Path To Sustainability


Liam Davis-Bosch, student at THINK Global School, shares their experiences  learning firsthand about sustainability, urban planning, and how waste management is handled in India’s megacities. THINK Global school is a travelling high school where students live and learn in four countries a year, making unforgettable connections between their education and the world around them. 

This term in India, I worked on a module called Path to Sustainability. We learned about urban planning, using Mumbai as an example, and created three cities on software called “Cities Skylines.” We learned about the elements needed to develop a successful urban area and used our newfound knowledge to design our cities. During our six weeks of studying this topic, we went on many trips around Mumbai to learn about how it operates as a city.

“Large Dump of Trash Build-up Outside Slum Houses.” (Photo: Liam Davis-Bosch)

One of the opportunities we had during our trip to Mumbai was to learn about their system of waste management. With such a large population, like India, it is essential to have a management system for waste as things can get out of hand very quickly. Unlike my home city, in Mumbai citizens do not separate their garbage. Instead, it is the job of people of the low-income slums to do the work. You will see people walking around looking for aluminum pieces, plastic, and other recyclables, which is then sent to a recycling facility.

We were able to visit one of the recycling centers in Mumbai, where we saw this process happening. One section of the space was dedicated to hotel waste, most of which consisted of small water bottles. This struck me because you can see the accumulation of the waste in one space From a foreigners perspective, it is easy to brush it off that because of water quality you have to drink bottled water for safety. Though what you don’t see is the time that you have spent in that country accumulating that waste is then left when you leave. During our time in Mumbai, we made a conscious effort to fill up big 5 gallon jugs to refill our water bottles, but there was still a ton of these single-use bottles consumed.

The traffic and systems of transportation are another aspect of hecticness of Mumbai. Just as I arrived at the airport and driving to the hotel at 4 in the morning, this became very prominent. There are no lines in the road that divide lanes, motor-bikes swerve in and out, and the auto-rickshaws make their presence known every few seconds with the all to memorable honking noise. The organized chaos became normal. You walk in front of moving traffic knowing that there is a good chance they will stop, you know that there is a good chance that you might get into a car crash, and getting hit by a car doesn’t seem as scary because of how slow the cars move.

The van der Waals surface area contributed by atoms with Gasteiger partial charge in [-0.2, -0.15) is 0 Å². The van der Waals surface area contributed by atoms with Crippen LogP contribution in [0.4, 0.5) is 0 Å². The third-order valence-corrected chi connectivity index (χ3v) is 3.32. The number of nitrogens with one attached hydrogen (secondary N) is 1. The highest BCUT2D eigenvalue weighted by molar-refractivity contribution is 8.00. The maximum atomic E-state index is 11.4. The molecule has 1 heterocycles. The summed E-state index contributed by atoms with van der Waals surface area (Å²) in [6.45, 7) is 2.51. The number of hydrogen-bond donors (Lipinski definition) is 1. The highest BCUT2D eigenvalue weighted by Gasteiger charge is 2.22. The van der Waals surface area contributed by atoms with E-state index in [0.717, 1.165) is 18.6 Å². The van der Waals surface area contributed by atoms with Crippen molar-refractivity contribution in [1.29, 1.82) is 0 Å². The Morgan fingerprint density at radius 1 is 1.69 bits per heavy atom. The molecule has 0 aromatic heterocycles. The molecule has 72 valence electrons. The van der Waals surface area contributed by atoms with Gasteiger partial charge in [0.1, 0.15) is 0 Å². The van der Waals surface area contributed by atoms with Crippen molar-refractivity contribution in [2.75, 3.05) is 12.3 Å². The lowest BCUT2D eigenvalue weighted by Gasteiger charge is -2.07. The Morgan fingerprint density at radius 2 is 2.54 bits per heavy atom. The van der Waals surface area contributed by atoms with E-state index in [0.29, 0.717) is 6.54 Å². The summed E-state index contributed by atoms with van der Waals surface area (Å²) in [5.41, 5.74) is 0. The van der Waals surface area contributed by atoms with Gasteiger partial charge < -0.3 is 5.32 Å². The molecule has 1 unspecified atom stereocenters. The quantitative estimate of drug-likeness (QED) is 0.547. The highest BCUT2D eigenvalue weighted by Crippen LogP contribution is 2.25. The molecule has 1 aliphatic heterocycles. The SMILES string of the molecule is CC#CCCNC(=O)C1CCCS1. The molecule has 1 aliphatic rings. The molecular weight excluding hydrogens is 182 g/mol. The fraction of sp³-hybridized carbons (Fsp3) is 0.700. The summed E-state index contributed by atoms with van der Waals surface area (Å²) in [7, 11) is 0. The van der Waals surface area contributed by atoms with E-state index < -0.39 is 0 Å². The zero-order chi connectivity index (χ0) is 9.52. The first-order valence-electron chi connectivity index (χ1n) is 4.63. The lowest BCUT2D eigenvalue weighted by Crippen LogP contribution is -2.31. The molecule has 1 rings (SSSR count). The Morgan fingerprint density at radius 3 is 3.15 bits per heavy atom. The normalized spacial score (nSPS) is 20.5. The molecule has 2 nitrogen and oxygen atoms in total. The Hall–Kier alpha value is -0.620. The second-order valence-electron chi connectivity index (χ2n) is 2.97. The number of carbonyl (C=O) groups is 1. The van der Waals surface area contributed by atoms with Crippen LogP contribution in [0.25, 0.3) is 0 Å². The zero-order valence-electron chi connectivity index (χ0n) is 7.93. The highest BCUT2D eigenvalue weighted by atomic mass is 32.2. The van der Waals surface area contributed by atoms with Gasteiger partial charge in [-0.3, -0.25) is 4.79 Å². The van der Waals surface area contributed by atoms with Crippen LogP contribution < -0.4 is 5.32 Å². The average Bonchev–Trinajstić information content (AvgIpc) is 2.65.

In addition to road transportation, there is the Mumbai railway. I first rode this train with some of the Kranti girls on our way to South Mumbai. In our module when learning about the housing crisis, we learned how many people relied on this train. Many people will live in the Northern part of the city and travel to the South via the train to get to work. Boarding the train that stops ever so slightly, giving you a quick chance to jump on, let’s say it is an experience. People hang out the sides of the widely open doors allowing the breeze to flow freely through the train car.

“Ariel View of Train in Mumbai.” (Photo: Liam Davis-Bosch)

With all of the knowledge we gained from learning about Mumbai and urban planning in general, we set out on design three different cities on the software “Cities Skylines.” It is similar to Sim City, but there is more control over the choices you have in the city. Our task was to use the simulation to build three drastically different cities and get to 50,000 residents. We were responsible for managing the budget, health, and overall citizen happiness. I have never worked with gaming software before, so I enjoyed that aspect of the project a lot. I also got to incorporate my passion for sustainability into the urban design aspect. Overall I learned so much in this project and am so grateful for the opportunity to learn about Mumbai as a city and urban planning in general. I want to thank my amazing team members, Jack and Zheka, as well as the outstanding educators that designed this module, J and Christine.

To know more about THINK Global School, explore their innovation page here.